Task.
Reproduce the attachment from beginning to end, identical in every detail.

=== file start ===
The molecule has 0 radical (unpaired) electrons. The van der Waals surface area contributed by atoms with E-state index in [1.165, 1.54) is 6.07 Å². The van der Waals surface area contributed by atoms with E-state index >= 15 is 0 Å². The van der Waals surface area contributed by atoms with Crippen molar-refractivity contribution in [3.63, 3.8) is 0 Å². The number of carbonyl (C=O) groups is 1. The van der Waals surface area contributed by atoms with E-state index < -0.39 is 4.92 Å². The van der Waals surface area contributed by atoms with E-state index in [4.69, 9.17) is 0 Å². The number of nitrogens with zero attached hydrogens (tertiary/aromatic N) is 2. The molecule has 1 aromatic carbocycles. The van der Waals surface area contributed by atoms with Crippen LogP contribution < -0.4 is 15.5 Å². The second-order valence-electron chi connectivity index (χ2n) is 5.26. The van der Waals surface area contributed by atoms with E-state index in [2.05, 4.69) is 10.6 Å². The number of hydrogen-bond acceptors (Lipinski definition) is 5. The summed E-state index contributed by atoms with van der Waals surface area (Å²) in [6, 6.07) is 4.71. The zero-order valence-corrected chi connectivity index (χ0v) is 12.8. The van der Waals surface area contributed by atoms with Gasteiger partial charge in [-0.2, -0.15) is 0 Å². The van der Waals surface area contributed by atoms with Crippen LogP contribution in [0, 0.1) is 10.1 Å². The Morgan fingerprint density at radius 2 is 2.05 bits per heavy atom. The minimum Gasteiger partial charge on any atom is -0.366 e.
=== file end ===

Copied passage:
The molecule has 0 radical (unpaired) electrons. The van der Waals surface area contributed by atoms with E-state index in [1.165, 1.54) is 6.07 Å². The van der Waals surface area contributed by atoms with E-state index >= 15 is 0 Å². The van der Waals surface area contributed by atoms with Crippen molar-refractivity contribution in [3.63, 3.8) is 0 Å². The number of carbonyl (C=O) groups is 1. The van der Waals surface area contributed by atoms with E-state index < -0.39 is 4.92 Å². The van der Waals surface area contributed by atoms with E-state index in [4.69, 9.17) is 0 Å². The number of nitrogens with zero attached hydrogens (tertiary/aromatic N) is 2. The molecule has 1 aromatic carbocycles. The van der Waals surface area contributed by atoms with Crippen LogP contribution < -0.4 is 15.5 Å². The second-order valence-electron chi connectivity index (χ2n) is 5.26. The van der Waals surface area contributed by atoms with E-state index in [2.05, 4.69) is 10.6 Å². The number of hydrogen-bond acceptors (Lipinski definition) is 5. The summed E-state index contributed by atoms with van der Waals surface area (Å²) in [6, 6.07) is 4.71. The zero-order valence-corrected chi connectivity index (χ0v) is 12.8. The van der Waals surface area contributed by atoms with Gasteiger partial charge in [-0.2, -0.15) is 0 Å². The van der Waals surface area contributed by atoms with Crippen LogP contribution in [0, 0.1) is 10.1 Å². The Morgan fingerprint density at radius 2 is 2.05 bits per heavy atom. The minimum Gasteiger partial charge on any atom is -0.366 e.